thewritersbarn

Writing because words are the essence of my life.


Leave a comment

#BookReview for The Wonkiest Witch by Jeannie Wycherley

Thanks for this lovely review! 😘

Pink Quill Books

My review for The Wonkiest Witch: Wonky Inn Book 1 by Jeannie Wycherley, 5/5 stars.

I loved this book right from the beginning. The writing style is fun and relaxed, and the story draws you in. After reading a lot of dark psychological thrillers lately, this was just what I needed!

The protagonist, Alfhild Daemonne, has denied her witch powers for years. But after inheriting a wonky inn and most of a village in the middle of the countryside, she decides to leave London and start a new, quieter life.

Like most plans, nothing goes as expected and she finds herself in the middle of a battle between good and evil, with her inn at the centre.

This is a wonderful cozy mystery, with great characters, a beautiful setting, and a couple of twists along the way. I look forward to reading the rest of the books in the series…

View original post 14 more words

Advertisements


Leave a comment

Audiobook Tour: The Wonkiest Witch (Wonky Inn, Book 1) by Jeannie Wycherley, narrated by Kim Bretton and Meet the cast and the Character

Thanks foe hosting me!

Viviana MacKade

It’s been a while since I had an Audiobook here so yay for this one. Which is going to be SO much fun!

The Audiobook is The Wonkiest Witch (Wonky Inn, Book 1) by Jeannie Wycherley, narrated by Kim Bretton, and it’s a paranormal, cozy mystery.

Alfhild Daemonne has inherited an inn. And a dead body. Estranged from her witch mother, and having committed to little in her 30 years, Alf surprises herself when she decides to start a new life.

She heads deep into the English countryside, intent on making a success of the once popular inn. However, discovering the murder throws her a curve ball. Especially when she suspects dark magick.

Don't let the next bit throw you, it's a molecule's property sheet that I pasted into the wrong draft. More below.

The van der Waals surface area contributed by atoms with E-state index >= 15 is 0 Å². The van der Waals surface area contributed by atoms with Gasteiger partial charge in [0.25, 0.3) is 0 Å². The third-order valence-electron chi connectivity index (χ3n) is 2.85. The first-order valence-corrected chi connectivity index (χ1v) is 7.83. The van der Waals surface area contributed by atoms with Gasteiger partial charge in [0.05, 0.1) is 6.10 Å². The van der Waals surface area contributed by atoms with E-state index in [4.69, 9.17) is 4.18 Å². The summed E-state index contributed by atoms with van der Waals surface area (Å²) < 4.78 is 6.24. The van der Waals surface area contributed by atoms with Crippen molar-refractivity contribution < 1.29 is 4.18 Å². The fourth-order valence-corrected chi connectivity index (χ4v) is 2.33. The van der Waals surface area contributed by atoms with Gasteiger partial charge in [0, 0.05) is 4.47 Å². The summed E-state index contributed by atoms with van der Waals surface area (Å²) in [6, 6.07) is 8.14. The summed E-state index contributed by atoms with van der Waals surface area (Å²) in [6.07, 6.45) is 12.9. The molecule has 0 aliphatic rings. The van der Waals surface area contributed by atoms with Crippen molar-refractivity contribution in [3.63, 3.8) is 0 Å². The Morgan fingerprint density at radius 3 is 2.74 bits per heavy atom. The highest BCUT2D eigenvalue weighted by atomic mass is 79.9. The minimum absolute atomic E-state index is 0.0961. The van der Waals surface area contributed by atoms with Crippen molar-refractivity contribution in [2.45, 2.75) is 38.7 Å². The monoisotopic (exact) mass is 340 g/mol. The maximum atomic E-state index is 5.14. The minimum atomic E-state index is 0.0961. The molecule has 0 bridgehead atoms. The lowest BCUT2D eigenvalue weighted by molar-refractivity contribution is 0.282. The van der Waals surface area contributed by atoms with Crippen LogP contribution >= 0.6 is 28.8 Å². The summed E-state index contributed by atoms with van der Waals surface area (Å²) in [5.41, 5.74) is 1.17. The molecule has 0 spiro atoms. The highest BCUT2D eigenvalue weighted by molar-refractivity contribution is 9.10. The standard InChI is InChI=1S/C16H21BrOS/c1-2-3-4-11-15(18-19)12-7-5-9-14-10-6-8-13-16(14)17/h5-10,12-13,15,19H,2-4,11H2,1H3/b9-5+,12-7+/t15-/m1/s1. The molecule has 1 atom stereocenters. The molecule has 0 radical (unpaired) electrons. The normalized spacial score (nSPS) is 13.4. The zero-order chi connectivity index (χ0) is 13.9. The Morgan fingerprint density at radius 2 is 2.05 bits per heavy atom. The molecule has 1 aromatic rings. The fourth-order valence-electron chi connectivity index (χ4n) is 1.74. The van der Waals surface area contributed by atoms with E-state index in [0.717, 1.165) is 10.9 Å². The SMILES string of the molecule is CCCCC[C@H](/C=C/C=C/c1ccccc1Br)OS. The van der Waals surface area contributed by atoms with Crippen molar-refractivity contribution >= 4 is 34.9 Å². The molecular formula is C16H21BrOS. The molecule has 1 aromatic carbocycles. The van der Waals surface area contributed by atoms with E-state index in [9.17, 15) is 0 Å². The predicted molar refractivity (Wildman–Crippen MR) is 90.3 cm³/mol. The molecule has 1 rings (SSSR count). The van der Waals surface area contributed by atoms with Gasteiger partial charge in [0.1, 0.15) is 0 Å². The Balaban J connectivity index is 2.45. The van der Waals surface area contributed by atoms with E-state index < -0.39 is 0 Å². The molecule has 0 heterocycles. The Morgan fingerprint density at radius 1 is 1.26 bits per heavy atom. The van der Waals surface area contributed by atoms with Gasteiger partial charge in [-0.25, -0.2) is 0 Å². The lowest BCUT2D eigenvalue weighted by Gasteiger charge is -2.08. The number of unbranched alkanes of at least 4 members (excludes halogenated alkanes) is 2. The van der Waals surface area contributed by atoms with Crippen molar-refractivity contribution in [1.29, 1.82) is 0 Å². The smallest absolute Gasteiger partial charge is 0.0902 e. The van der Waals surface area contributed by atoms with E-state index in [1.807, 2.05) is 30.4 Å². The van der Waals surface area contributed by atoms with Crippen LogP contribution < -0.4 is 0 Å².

Additionally, a less than warm welcome from several locals persuades her that a variety of folk – of both the mortal and magickal persuasions – have it in for her.

The dilapidated inn presents a huge…

View original post 703 more words


Leave a comment

Jeannie Wycherley’s Beyond the Veil, Excuse Me While I Fangirl

Thanks Joy Yehle for a fun interview and a wonderful write-up. I’m a mutual fan of Joy’s work, especially her debut, Dread!

Joy Yehle

Crone BragI have a very long and ever-growing “To Be Read List”. Many months ago I added a book called Crone by Jeannie Wycherley after she graciously agreed to be spotlighted on this blog for Women in Horror Month, read that post here.  I was just about to read Crone when I saw on FaceBook that Jeannie was releasing a new book. With an interesting premise and amazing cover, my attention was hooked, and I began reading the second it hit my iPad.

BTV ebook

I am now a devoted Jeannie Wycherley fan. I tossed my current Stephen King read on the floor of my office and read Beyond the Veilevery chance I got. My family had to eat pizza and hot dogs for a couple nights because I Could. Not. Stop. Reading. And I’m not even the least bit sorry.

An unlikely trio, a cop, a near-death experiencer, and a…

View original post 1,844 more words


Leave a comment

Valentine for a Canine: When horror turns soft

 

HerbieThere are many complex relationships in my debut novel, Crone. I agonised over the relationship between Heather, my protagonist, and University researcher Trent, because I didn’t want her to be so wrapped up in him that she couldn’t then focus on defeating the evil at the heart of the novel. Crone isn’t a love story after all, and I didn’t need Heather to be a woman who loses herself at the merest hint of testosterone. I certainly didn’t want her to become a weaker sidekick.

That’s not to say that Trent isn’t perfectly adorable. He’s intelligent, brave, thoughtful and supportive, but he’s also the non-believer, preaching caution when Heather has wild ideas, and when her desire for revenge starts to burn her up inside. They make a good couple – the perfect yin and yang.